Must Read Monday: Re-thinking Mother’s Day

Happy (belated) Mother’s Day! Parents are our first, and most significant, teachers. They shape who we are, what we value, and how we see ourselves in the world more than any single elementary, middle, or high school instructor. Which means, moms, we cannot transform education without you!

In honor of Mother’s Day, check out “Time to rethink our social construct of motherhood” by Kathleen McCartney, President of Smith College and an early childhood researcher (and a mom).

image credit: bostonglobe.com

image credit: bostonglobe.com

This may not be an article about schools, but it has some important implications for the state of education in the U.S.

McCartney urges us to re-think our cultural conceptions of motherhood and, in light of this, re-think our approach to maternity leave and other benefits that help moms fulfill their role of child’s first teacher that much better (among all the other roles they play). Consider a few words below:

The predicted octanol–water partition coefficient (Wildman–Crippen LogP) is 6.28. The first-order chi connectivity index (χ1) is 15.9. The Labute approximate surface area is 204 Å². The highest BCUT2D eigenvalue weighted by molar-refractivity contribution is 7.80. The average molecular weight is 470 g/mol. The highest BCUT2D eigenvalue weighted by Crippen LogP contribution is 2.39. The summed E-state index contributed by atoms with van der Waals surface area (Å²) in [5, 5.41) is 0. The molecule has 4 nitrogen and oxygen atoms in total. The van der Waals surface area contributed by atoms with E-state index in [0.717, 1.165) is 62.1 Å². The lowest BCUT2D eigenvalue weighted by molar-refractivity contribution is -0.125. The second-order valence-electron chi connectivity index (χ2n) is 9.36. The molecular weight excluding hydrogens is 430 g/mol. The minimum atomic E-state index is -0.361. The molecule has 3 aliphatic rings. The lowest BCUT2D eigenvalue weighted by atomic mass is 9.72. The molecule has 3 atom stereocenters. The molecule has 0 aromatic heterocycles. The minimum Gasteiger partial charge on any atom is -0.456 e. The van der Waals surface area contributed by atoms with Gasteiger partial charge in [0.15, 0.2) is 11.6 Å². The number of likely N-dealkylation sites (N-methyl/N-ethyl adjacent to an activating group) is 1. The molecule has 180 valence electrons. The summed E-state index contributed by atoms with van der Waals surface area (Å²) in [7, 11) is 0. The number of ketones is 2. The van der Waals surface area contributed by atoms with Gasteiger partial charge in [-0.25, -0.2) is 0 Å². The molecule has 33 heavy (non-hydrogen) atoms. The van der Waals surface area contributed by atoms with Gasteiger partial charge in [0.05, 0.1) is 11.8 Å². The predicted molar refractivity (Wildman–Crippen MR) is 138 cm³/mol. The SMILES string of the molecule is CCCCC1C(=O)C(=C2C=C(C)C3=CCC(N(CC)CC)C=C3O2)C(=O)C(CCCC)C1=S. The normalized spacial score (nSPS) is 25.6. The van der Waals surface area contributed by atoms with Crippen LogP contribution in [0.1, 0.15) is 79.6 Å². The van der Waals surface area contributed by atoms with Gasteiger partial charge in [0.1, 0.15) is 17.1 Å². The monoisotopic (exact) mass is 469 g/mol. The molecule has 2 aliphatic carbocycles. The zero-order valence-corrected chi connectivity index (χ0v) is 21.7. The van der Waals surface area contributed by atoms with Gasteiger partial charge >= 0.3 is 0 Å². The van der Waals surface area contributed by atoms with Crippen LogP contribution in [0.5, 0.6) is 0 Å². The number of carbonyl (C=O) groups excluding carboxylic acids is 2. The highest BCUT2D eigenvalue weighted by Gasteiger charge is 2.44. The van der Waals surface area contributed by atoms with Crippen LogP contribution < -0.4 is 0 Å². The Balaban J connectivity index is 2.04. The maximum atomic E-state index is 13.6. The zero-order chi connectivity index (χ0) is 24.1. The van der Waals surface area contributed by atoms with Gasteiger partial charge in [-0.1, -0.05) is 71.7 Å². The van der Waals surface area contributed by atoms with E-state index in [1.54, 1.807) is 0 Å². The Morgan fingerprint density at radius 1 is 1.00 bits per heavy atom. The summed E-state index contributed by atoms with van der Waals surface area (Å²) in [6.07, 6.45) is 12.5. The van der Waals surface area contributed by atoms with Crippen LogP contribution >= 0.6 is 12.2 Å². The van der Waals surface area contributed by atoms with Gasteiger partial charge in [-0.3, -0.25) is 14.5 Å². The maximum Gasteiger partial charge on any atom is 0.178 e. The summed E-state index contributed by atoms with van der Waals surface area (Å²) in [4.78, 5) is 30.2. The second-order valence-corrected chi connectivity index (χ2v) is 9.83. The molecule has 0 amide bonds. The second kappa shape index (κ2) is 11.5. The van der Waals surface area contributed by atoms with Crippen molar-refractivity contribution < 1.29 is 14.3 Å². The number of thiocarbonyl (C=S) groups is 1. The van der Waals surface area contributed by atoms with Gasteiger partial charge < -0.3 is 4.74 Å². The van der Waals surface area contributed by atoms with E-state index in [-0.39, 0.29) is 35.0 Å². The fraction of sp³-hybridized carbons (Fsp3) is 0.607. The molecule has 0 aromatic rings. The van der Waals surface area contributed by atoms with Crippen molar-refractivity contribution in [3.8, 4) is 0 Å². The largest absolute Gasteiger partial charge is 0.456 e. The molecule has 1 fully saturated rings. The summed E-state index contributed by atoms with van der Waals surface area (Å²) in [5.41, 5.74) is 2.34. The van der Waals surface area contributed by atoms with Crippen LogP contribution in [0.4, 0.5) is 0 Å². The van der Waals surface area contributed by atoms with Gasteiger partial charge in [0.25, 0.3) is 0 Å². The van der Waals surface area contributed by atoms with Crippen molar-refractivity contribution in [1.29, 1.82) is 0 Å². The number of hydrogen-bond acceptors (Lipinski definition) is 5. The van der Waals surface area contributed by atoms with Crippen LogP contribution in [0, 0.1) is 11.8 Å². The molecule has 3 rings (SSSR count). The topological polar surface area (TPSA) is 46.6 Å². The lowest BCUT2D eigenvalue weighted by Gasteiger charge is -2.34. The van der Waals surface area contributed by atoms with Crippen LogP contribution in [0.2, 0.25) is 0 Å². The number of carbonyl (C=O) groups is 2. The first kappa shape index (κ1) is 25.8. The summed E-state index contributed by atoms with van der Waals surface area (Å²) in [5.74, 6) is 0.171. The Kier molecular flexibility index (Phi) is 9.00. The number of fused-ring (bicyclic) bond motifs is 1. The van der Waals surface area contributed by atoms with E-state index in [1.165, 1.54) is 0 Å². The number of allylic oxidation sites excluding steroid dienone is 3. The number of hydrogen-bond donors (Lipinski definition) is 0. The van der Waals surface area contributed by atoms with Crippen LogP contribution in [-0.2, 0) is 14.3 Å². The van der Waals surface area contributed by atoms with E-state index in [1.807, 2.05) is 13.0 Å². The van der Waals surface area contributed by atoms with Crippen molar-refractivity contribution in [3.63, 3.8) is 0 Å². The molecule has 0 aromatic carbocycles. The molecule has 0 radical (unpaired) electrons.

Earlier in my career, I believed solid research findings, like my own, would lead to policy change. I was wrong. Culture trumps data every time. Our romanticized views about motherhood continue to sow division and guilt, undermining our energies to organize for the policies that employed mothers and fathers deserve.

Our cultural construction of motherhood is rooted in a particularly strong American bias toward personal responsibility, reflected across our social policies. This is why, in the United States, my daughter’s three-month paid leave is considered generous. In Sweden, where new mothers are guaranteed 16 months paid leave, it would be laughable. The United States ranks last among 38 developed nations in paid parental leave benefits: we guarantee none.

Mother’s Day is a good day to double down on the work required to reconstruct our conception of motherhood. An essential step is to make the invisible visible, helping young mothers and their partners realize that social constructions of motherhood are just that — constructions. By doing that, we can build the political will necessary for change.

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